Sunday, February 26, 2017

Student-Generated Questioning

Here's a strategy that is so easy to implement, yet will yield tremendous results for your students in the area of reading comprehension. I have been using this strategy {with great success} in my small reading groups this school year. You can use it to promote deeper thinking with any fiction reading selection.

Higher-level questioning has been an important focus with my students. We have been "thinking about thinking" so to speak. Our book talks have revolved around questions that require the reader to think beyond the basic text.

Recently, I had an epiphany about reading comprehension questions. Why do the questions always come from the teacher? Who says that it's the teacher's job to assume complete control over the book conversation? Why am I doing all the work, when my students are fully capable of asking intelligent questions about the novels we read? For me, the best ideas come out of desperation, and that is exactly where this idea came from.


Together, my students and I brainstormed a list of "question starters" that would activate thinking. We talked about the difference between low-level and high-level questions. We set a ground rule that if the answer to a question could be found right in the book, it was too basic for our type of book talk. Then, I made this very simple template to use with my students.


I made an editable {FREE} template to share with you here! Just download the PowerPoint file and then you can add your own student names. This template will work for a small group of six (or fewer) students. Make one copy for each student in the group. I like to use a different color paper for each student. Cut up the center line of each template, and then cut out on each line to create six different foldable openings. Then paste this right on top of a piece of white paper. You will need to paste around the edges, without pasting the "shutters" closed.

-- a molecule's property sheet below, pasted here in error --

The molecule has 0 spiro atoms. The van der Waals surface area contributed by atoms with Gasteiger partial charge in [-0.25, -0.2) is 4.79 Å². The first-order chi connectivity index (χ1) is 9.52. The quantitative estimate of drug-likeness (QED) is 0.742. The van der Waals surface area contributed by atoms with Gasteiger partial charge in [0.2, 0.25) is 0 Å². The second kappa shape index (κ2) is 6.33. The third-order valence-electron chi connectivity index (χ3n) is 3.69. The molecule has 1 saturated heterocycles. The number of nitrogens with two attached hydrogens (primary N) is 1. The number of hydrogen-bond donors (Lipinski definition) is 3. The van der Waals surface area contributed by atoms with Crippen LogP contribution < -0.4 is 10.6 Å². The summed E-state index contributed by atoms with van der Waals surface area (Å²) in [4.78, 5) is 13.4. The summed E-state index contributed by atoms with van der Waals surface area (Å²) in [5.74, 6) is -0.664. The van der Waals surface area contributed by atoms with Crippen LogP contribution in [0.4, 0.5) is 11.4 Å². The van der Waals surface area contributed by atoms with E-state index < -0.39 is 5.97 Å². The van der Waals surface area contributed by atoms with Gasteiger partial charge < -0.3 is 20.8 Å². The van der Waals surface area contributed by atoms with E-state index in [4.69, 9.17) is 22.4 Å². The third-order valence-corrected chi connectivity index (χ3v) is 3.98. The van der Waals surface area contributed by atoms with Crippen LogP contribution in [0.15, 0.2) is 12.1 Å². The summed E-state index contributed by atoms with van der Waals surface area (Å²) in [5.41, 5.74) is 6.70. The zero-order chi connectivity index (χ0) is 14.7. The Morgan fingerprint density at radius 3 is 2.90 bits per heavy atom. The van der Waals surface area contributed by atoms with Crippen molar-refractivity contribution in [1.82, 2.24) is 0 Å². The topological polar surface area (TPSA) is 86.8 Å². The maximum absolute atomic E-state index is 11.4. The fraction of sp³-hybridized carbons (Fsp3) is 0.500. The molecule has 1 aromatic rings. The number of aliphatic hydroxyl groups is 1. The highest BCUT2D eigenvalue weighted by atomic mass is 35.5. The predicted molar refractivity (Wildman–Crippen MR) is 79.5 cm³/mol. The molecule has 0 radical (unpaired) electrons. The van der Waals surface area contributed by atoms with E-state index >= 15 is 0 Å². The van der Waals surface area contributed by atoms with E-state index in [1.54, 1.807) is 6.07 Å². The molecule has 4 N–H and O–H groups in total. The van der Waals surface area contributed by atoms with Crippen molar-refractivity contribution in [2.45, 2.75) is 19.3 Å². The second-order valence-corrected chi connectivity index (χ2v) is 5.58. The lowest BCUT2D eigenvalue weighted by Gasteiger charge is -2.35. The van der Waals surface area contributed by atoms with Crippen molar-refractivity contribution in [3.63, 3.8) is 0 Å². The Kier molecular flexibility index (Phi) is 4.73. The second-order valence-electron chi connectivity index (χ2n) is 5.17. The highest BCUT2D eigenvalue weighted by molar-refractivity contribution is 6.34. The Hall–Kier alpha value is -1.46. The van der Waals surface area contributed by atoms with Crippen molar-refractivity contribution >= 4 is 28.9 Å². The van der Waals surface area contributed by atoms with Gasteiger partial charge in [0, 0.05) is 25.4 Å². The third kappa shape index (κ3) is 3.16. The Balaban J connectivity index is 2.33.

Now, here is how I manage it in my classroom. After reading a section of our novel, I give each member of the reading group a folded question paper. I ask them to write one question at the top of the paper, that will challenge the rest of the group (including me) to think deeply about the reading. They refer to the question starters if needed.


Then, in carousel fashion, the students rotate around the table to each question page. Without peeking at the other responses, they lift the flap and answer the question in the space provided under his or her name. I have a special chirping bird signal that I use to manage the rotation. I try to keep it fast-paced, but still allow them enough time to write a complete thought.


Once the students have responded to every question, we complete a final rotation when all of the answers are revealed. They really enjoy this part, especially reading all the answers to their own question. It gets them excited to write another challenging question next time.


I have found that the questions keep getting better and better! My students are highly motivated to write questions for each other. Keeping all the answers under flaps adds to the suspense and requires each student to complete an individual response. The bonus is that I can easily assess comprehension of the reading for each student.

When it comes to reading comprehension in small reading groups, go ahead and tap into your greatest resource. . .the students themselves! I hope that you will find this strategy useful in your own classroom!

Monday, February 6, 2017

Fortune Cookie Quotes For the Classroom

"At the end of the day, people won't remember what you said or did, they will remember how you made them feel." ~Maya Angelou

For me, teaching has always been so much more than just instructing curriculum. If teaching were a hamburger and curriculum were the patty, then this girl's burger would be dressed with crisp lettuce, juicy tomatoes, slabs of melted cheese, the perfect amount of ketchup, and of coarse an oversized bun. That's just the way I roll. Let's face it. Burgers are bland without all the dressings, and learning is made flavorful when lots of special trimmings are added to the meat. I bet you share my passion or you wouldn't be reading this post.

I tried a new condiment on my teaching burger this month, and I'd like to share it with you. If you are searching for a way to spread positivity within your classroom, then fortune cookie quotes will be just what you need. Now let's get down to business.